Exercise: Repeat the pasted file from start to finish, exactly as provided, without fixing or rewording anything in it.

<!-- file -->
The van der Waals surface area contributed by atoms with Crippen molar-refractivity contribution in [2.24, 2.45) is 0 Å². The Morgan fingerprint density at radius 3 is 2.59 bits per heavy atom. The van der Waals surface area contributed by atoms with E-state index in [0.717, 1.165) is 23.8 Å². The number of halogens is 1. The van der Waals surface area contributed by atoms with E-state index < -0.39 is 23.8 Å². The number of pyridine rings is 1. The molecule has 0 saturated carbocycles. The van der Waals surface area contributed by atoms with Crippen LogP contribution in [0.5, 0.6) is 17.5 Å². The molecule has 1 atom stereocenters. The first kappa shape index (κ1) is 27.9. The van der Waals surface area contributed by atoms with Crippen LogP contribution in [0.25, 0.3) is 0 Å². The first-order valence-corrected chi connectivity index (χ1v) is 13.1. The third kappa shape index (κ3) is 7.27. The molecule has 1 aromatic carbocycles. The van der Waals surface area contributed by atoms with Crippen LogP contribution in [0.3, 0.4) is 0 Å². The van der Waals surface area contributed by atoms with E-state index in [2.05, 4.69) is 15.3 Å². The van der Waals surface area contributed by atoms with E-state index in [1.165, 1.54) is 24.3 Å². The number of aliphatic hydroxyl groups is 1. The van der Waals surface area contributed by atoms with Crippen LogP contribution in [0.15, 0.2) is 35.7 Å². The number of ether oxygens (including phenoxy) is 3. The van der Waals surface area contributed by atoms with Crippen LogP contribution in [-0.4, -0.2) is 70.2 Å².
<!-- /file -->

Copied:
The van der Waals surface area contributed by atoms with Crippen molar-refractivity contribution in [2.24, 2.45) is 0 Å². The Morgan fingerprint density at radius 3 is 2.59 bits per heavy atom. The van der Waals surface area contributed by atoms with E-state index in [0.717, 1.165) is 23.8 Å². The number of halogens is 1. The van der Waals surface area contributed by atoms with E-state index < -0.39 is 23.8 Å². The number of pyridine rings is 1. The molecule has 0 saturated carbocycles. The van der Waals surface area contributed by atoms with Crippen LogP contribution in [0.5, 0.6) is 17.5 Å². The molecule has 1 atom stereocenters. The first kappa shape index (κ1) is 27.9. The van der Waals surface area contributed by atoms with Crippen LogP contribution in [0.25, 0.3) is 0 Å². The first-order valence-corrected chi connectivity index (χ1v) is 13.1. The third kappa shape index (κ3) is 7.27. The molecule has 1 aromatic carbocycles. The van der Waals surface area contributed by atoms with Crippen LogP contribution in [0.3, 0.4) is 0 Å². The van der Waals surface area contributed by atoms with E-state index in [2.05, 4.69) is 15.3 Å². The van der Waals surface area contributed by atoms with E-state index in [1.165, 1.54) is 24.3 Å². The number of aliphatic hydroxyl groups is 1. The van der Waals surface area contributed by atoms with Crippen LogP contribution in [0.15, 0.2) is 35.7 Å². The number of ether oxygens (including phenoxy) is 3. The van der Waals surface area contributed by atoms with Crippen LogP contribution in [-0.4, -0.2) is 70.2 Å².